The Legitimization of Unions

Lemuel Shaw.

The labor movement gained significant momentum during the 1830s and 1840s, paving the way for future generations of Americans to secure extensive workers’ rights.

In the 1830s, strikes “constituted illegal conspiracies under common law, exposing labor union members to criminal prosecution.” Daniel Walker Howe, What Hath God Wrought: Transformation of America, 1815-1848, 549.

Gradually, states began to soften stances toward labor unions. In 1847 in New Hampshire and in 1848 in Pennsylvania, legislatures enacted maximum-hours laws. See id. In 1842, in Massachusetts, Chief Justice Lemuel Shaw of Massachusetts “ruled that the Boston Society of Journeymen Bootmakers was not a criminal conspiracy and that its members had the right to press for what we would call a closed shop.” Id. Ultimately, labor unions secured the legitimacy of any other organization. See id. citing Christopher Tomlins, Law, Labor, and Ideology in the Early American Republic (Cambridge, Eng., 1993), 180-219.

President Martin Van Buren helped the cause by mandating a “ten-hour day for laborers on federal public works” on March 11, 1840. See Daniel Walker Howe, What Hath God Wrought: Transformation of America, 1815-1848, 549-50 citing Donald Cole, Martin Van Buren and the American Political System (Princeton, 1984), 367-68.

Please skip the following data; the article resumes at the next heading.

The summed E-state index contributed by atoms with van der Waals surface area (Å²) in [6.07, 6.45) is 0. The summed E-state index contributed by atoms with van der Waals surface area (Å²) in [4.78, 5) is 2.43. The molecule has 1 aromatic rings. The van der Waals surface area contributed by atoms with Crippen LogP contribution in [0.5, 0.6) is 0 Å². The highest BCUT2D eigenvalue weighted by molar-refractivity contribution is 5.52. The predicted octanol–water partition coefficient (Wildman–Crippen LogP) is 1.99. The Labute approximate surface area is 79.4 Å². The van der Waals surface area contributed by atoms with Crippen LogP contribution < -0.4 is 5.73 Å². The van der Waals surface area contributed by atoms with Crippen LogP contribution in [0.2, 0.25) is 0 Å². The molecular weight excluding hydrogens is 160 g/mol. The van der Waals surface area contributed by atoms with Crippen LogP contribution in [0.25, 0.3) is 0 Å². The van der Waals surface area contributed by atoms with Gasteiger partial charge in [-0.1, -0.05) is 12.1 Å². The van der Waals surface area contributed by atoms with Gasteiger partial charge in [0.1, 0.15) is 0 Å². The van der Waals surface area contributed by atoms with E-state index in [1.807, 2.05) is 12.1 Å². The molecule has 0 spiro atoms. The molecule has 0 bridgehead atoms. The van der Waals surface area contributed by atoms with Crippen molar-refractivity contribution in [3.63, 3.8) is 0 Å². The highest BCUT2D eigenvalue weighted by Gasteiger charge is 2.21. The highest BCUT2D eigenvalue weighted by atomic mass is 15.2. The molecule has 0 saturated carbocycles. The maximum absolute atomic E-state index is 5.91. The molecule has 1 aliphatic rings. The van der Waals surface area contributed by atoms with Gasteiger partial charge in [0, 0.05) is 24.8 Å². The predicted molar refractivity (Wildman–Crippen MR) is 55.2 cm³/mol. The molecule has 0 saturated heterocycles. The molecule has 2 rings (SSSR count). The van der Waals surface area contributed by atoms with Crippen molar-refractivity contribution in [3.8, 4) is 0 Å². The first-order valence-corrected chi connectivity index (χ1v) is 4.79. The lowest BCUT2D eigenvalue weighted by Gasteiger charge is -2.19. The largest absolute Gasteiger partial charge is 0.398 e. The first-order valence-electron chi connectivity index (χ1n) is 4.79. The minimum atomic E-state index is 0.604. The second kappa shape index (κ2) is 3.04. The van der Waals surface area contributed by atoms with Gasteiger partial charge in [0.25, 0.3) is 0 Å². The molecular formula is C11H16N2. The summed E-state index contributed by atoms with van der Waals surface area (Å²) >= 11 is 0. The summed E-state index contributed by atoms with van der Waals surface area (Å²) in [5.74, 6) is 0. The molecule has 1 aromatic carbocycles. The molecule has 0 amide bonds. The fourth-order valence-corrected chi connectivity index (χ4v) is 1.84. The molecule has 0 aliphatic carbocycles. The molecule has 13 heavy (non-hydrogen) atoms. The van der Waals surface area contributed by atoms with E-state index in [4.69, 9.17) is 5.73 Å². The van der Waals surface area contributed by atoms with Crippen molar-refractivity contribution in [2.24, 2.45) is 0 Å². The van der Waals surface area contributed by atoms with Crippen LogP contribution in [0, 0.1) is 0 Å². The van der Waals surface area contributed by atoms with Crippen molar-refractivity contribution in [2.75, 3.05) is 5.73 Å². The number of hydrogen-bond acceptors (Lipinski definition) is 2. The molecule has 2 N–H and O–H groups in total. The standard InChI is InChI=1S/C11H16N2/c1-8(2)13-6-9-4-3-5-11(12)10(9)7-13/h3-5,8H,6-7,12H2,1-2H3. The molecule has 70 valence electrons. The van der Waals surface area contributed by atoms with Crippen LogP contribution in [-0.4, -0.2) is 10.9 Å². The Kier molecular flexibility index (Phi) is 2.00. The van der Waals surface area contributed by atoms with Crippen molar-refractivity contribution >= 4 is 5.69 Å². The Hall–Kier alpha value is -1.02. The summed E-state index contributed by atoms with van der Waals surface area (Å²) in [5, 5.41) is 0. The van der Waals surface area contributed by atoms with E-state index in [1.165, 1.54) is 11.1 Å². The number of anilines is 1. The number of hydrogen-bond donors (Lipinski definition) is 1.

Meanwhile, slave labor had permeated numerous industries, even public works including “digging canals, building levees, laying railroad track, cleaning streets, and lighting the gas lamps that illuminated nighttime cities.” Daniel Walker Howe, What Hath God Wrought: Transformation of America, 1815-1848, 550. Companies, “municipalities, and state and even federal government agencies all owned or hired slaves.” Id. Even the city of Savannah, Georgia “hired slaves as firefighters.” Id. at 551 citing Ronald Lewis, Coal, Iron, and Slaves (Westport, Conn., 1979), 33.

Despite the spread of slavery, and its deep manifestation in all parts of American life, the labor movement had made significant gains. Workers were increasingly working more reasonable hours, securing additional protections, and doing so in an organized way, lending credibility to their movement.

Individuals like Lemuel Shaw supported the movement, allowing it to become established and credible at a time where that was not necessarily popular. Those early actions have reverberated throughout American history, as workers’ rights have only become more important, unions have only become stronger, and workers have only become more protected by law and union.

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